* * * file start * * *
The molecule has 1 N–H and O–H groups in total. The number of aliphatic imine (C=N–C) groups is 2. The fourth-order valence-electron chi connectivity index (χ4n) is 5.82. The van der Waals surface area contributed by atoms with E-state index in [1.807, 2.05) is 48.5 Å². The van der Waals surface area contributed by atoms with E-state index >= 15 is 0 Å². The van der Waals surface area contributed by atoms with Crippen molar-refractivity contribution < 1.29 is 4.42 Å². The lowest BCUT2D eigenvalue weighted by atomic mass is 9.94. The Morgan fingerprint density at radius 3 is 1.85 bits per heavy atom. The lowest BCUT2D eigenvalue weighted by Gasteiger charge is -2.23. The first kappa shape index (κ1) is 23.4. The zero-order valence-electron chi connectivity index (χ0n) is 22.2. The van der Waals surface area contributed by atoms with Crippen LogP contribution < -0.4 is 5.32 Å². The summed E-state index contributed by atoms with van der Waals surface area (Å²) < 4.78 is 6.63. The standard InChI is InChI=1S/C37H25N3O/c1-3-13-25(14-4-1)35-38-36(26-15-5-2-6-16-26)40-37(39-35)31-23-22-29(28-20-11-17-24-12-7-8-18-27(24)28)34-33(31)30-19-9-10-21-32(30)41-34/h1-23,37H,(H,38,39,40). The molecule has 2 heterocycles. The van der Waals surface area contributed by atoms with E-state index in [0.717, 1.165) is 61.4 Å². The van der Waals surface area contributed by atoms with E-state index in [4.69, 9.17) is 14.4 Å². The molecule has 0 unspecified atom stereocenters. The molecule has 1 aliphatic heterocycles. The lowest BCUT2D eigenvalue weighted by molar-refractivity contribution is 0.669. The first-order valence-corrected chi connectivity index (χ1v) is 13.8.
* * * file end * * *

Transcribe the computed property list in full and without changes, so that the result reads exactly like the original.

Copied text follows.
The molecule has 1 N–H and O–H groups in total. The number of aliphatic imine (C=N–C) groups is 2. The fourth-order valence-electron chi connectivity index (χ4n) is 5.82. The van der Waals surface area contributed by atoms with E-state index in [1.807, 2.05) is 48.5 Å². The van der Waals surface area contributed by atoms with E-state index >= 15 is 0 Å². The van der Waals surface area contributed by atoms with Crippen molar-refractivity contribution < 1.29 is 4.42 Å². The lowest BCUT2D eigenvalue weighted by atomic mass is 9.94. The Morgan fingerprint density at radius 3 is 1.85 bits per heavy atom. The lowest BCUT2D eigenvalue weighted by Gasteiger charge is -2.23. The first kappa shape index (κ1) is 23.4. The zero-order valence-electron chi connectivity index (χ0n) is 22.2. The van der Waals surface area contributed by atoms with Crippen LogP contribution < -0.4 is 5.32 Å². The summed E-state index contributed by atoms with van der Waals surface area (Å²) < 4.78 is 6.63. The standard InChI is InChI=1S/C37H25N3O/c1-3-13-25(14-4-1)35-38-36(26-15-5-2-6-16-26)40-37(39-35)31-23-22-29(28-20-11-17-24-12-7-8-18-27(24)28)34-33(31)30-19-9-10-21-32(30)41-34/h1-23,37H,(H,38,39,40). The molecule has 2 heterocycles. The van der Waals surface area contributed by atoms with E-state index in [0.717, 1.165) is 61.4 Å². The van der Waals surface area contributed by atoms with E-state index in [4.69, 9.17) is 14.4 Å². The molecule has 0 unspecified atom stereocenters. The molecule has 1 aliphatic heterocycles. The lowest BCUT2D eigenvalue weighted by molar-refractivity contribution is 0.669. The first-order valence-corrected chi connectivity index (χ1v) is 13.8.